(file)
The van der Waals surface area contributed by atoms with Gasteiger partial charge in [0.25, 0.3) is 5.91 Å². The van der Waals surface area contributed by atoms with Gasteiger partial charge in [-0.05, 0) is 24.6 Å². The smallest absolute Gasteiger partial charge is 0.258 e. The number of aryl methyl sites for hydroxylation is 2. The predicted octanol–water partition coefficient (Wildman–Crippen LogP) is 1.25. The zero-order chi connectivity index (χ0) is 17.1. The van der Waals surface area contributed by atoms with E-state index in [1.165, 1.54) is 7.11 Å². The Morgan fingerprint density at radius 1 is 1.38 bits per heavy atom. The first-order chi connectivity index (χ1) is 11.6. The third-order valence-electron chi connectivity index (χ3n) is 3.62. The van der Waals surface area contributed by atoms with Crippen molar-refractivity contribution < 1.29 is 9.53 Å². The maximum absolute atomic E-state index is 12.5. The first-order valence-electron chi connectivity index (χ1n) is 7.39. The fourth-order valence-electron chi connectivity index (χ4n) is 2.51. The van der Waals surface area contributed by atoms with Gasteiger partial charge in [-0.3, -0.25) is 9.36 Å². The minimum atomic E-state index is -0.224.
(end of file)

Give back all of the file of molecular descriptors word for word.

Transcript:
The van der Waals surface area contributed by atoms with Gasteiger partial charge in [0.25, 0.3) is 5.91 Å². The van der Waals surface area contributed by atoms with Gasteiger partial charge in [-0.05, 0) is 24.6 Å². The smallest absolute Gasteiger partial charge is 0.258 e. The number of aryl methyl sites for hydroxylation is 2. The predicted octanol–water partition coefficient (Wildman–Crippen LogP) is 1.25. The zero-order chi connectivity index (χ0) is 17.1. The van der Waals surface area contributed by atoms with E-state index in [1.165, 1.54) is 7.11 Å². The Morgan fingerprint density at radius 1 is 1.38 bits per heavy atom. The first-order chi connectivity index (χ1) is 11.6. The third-order valence-electron chi connectivity index (χ3n) is 3.62. The van der Waals surface area contributed by atoms with Crippen molar-refractivity contribution < 1.29 is 9.53 Å². The maximum absolute atomic E-state index is 12.5. The first-order valence-electron chi connectivity index (χ1n) is 7.39. The fourth-order valence-electron chi connectivity index (χ4n) is 2.51. The van der Waals surface area contributed by atoms with Gasteiger partial charge in [-0.3, -0.25) is 9.36 Å². The minimum atomic E-state index is -0.224.